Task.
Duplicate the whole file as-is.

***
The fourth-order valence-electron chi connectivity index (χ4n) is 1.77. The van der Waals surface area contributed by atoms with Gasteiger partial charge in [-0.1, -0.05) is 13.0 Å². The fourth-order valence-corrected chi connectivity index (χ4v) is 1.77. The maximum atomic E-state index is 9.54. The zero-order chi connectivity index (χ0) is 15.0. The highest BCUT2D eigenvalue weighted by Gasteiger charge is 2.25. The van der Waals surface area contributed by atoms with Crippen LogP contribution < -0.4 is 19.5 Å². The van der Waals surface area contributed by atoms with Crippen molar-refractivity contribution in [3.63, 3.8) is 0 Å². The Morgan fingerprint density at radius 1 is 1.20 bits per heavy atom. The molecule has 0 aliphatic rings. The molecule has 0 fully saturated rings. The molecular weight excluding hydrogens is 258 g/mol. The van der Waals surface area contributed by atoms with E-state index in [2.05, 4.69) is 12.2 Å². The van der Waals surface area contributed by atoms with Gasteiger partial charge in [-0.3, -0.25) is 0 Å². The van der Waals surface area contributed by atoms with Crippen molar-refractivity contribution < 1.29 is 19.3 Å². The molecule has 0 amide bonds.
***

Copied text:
The fourth-order valence-electron chi connectivity index (χ4n) is 1.77. The van der Waals surface area contributed by atoms with Gasteiger partial charge in [-0.1, -0.05) is 13.0 Å². The fourth-order valence-corrected chi connectivity index (χ4v) is 1.77. The maximum atomic E-state index is 9.54. The zero-order chi connectivity index (χ0) is 15.0. The highest BCUT2D eigenvalue weighted by Gasteiger charge is 2.25. The van der Waals surface area contributed by atoms with Crippen LogP contribution < -0.4 is 19.5 Å². The van der Waals surface area contributed by atoms with Crippen molar-refractivity contribution in [3.63, 3.8) is 0 Å². The Morgan fingerprint density at radius 1 is 1.20 bits per heavy atom. The molecule has 0 aliphatic rings. The molecule has 0 fully saturated rings. The molecular weight excluding hydrogens is 258 g/mol. The van der Waals surface area contributed by atoms with E-state index in [2.05, 4.69) is 12.2 Å². The van der Waals surface area contributed by atoms with Gasteiger partial charge in [-0.3, -0.25) is 0 Å². The van der Waals surface area contributed by atoms with Crippen molar-refractivity contribution < 1.29 is 19.3 Å². The molecule has 0 amide bonds.